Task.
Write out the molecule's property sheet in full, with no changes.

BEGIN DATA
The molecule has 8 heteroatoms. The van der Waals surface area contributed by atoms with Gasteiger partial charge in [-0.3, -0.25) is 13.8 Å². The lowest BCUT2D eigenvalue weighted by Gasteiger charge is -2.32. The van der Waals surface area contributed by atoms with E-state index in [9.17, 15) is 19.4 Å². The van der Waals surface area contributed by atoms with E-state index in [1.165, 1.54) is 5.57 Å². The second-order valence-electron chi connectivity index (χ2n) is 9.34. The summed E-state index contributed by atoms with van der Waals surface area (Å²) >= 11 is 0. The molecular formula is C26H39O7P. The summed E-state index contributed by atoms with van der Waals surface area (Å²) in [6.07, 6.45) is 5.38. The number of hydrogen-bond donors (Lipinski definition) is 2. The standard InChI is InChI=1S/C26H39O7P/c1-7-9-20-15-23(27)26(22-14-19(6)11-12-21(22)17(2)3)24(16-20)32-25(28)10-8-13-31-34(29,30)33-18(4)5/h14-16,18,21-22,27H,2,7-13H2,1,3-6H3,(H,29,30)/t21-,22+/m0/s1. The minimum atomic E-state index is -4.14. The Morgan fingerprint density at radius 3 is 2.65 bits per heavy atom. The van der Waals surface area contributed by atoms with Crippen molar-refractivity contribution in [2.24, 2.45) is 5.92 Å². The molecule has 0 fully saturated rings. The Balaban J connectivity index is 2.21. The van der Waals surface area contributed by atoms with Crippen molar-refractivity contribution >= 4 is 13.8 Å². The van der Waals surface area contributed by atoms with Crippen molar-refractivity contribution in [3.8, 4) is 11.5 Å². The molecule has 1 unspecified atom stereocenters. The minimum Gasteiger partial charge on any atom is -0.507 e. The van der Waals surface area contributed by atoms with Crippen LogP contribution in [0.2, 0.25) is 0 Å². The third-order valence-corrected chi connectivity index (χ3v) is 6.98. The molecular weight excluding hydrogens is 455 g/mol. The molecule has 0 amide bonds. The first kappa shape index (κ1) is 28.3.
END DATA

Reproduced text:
The molecule has 8 heteroatoms. The van der Waals surface area contributed by atoms with Gasteiger partial charge in [-0.3, -0.25) is 13.8 Å². The lowest BCUT2D eigenvalue weighted by Gasteiger charge is -2.32. The van der Waals surface area contributed by atoms with E-state index in [9.17, 15) is 19.4 Å². The van der Waals surface area contributed by atoms with E-state index in [1.165, 1.54) is 5.57 Å². The second-order valence-electron chi connectivity index (χ2n) is 9.34. The summed E-state index contributed by atoms with van der Waals surface area (Å²) >= 11 is 0. The molecular formula is C26H39O7P. The summed E-state index contributed by atoms with van der Waals surface area (Å²) in [6.07, 6.45) is 5.38. The number of hydrogen-bond donors (Lipinski definition) is 2. The standard InChI is InChI=1S/C26H39O7P/c1-7-9-20-15-23(27)26(22-14-19(6)11-12-21(22)17(2)3)24(16-20)32-25(28)10-8-13-31-34(29,30)33-18(4)5/h14-16,18,21-22,27H,2,7-13H2,1,3-6H3,(H,29,30)/t21-,22+/m0/s1. The minimum atomic E-state index is -4.14. The Morgan fingerprint density at radius 3 is 2.65 bits per heavy atom. The van der Waals surface area contributed by atoms with Crippen molar-refractivity contribution in [2.24, 2.45) is 5.92 Å². The molecule has 0 fully saturated rings. The Balaban J connectivity index is 2.21. The van der Waals surface area contributed by atoms with Crippen molar-refractivity contribution >= 4 is 13.8 Å². The van der Waals surface area contributed by atoms with Crippen molar-refractivity contribution in [3.8, 4) is 11.5 Å². The molecule has 1 unspecified atom stereocenters. The minimum Gasteiger partial charge on any atom is -0.507 e. The van der Waals surface area contributed by atoms with Crippen LogP contribution in [0.2, 0.25) is 0 Å². The third-order valence-corrected chi connectivity index (χ3v) is 6.98. The molecular weight excluding hydrogens is 455 g/mol. The molecule has 0 amide bonds. The first kappa shape index (κ1) is 28.3.